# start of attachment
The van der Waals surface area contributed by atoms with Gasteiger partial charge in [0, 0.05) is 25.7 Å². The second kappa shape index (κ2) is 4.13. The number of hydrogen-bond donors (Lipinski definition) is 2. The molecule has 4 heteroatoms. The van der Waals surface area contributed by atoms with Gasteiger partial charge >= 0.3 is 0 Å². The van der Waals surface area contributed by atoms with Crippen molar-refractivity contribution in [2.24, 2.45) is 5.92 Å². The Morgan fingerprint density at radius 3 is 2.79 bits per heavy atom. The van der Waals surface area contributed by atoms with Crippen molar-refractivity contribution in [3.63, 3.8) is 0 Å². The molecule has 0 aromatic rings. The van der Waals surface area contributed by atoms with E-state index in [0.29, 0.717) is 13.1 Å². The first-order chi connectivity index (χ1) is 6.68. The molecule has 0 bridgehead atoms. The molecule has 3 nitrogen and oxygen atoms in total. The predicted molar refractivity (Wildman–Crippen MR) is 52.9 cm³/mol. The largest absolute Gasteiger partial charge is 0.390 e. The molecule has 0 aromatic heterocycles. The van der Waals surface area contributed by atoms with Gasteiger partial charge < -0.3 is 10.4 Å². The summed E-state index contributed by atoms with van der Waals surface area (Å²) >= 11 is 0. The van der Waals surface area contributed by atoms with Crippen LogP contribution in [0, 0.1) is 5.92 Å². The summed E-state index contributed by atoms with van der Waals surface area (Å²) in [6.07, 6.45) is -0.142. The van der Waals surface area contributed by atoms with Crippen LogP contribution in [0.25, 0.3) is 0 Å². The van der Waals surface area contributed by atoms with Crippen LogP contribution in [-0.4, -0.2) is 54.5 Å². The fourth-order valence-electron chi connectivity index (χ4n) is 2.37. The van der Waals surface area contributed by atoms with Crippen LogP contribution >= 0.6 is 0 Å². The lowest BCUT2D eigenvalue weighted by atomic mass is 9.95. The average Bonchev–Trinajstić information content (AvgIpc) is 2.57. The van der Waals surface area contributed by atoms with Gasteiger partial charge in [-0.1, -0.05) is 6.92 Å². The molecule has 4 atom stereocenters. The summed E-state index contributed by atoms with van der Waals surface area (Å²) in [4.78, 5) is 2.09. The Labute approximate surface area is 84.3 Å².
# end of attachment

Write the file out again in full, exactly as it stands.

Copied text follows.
The van der Waals surface area contributed by atoms with Gasteiger partial charge in [0, 0.05) is 25.7 Å². The second kappa shape index (κ2) is 4.13. The number of hydrogen-bond donors (Lipinski definition) is 2. The molecule has 4 heteroatoms. The van der Waals surface area contributed by atoms with Gasteiger partial charge >= 0.3 is 0 Å². The van der Waals surface area contributed by atoms with Crippen molar-refractivity contribution in [2.24, 2.45) is 5.92 Å². The Morgan fingerprint density at radius 3 is 2.79 bits per heavy atom. The van der Waals surface area contributed by atoms with Crippen molar-refractivity contribution in [3.63, 3.8) is 0 Å². The molecule has 0 aromatic rings. The van der Waals surface area contributed by atoms with E-state index in [0.29, 0.717) is 13.1 Å². The first-order chi connectivity index (χ1) is 6.68. The molecule has 0 bridgehead atoms. The molecule has 3 nitrogen and oxygen atoms in total. The predicted molar refractivity (Wildman–Crippen MR) is 52.9 cm³/mol. The largest absolute Gasteiger partial charge is 0.390 e. The molecule has 0 aromatic heterocycles. The van der Waals surface area contributed by atoms with Gasteiger partial charge < -0.3 is 10.4 Å². The summed E-state index contributed by atoms with van der Waals surface area (Å²) >= 11 is 0. The van der Waals surface area contributed by atoms with Crippen LogP contribution in [0, 0.1) is 5.92 Å². The summed E-state index contributed by atoms with van der Waals surface area (Å²) in [6.07, 6.45) is -0.142. The van der Waals surface area contributed by atoms with Crippen LogP contribution in [0.25, 0.3) is 0 Å². The van der Waals surface area contributed by atoms with Crippen LogP contribution in [-0.4, -0.2) is 54.5 Å². The fourth-order valence-electron chi connectivity index (χ4n) is 2.37. The van der Waals surface area contributed by atoms with Crippen LogP contribution >= 0.6 is 0 Å². The lowest BCUT2D eigenvalue weighted by atomic mass is 9.95. The average Bonchev–Trinajstić information content (AvgIpc) is 2.57. The van der Waals surface area contributed by atoms with Gasteiger partial charge in [-0.1, -0.05) is 6.92 Å². The molecule has 4 atom stereocenters. The summed E-state index contributed by atoms with van der Waals surface area (Å²) in [4.78, 5) is 2.09. The Labute approximate surface area is 84.3 Å².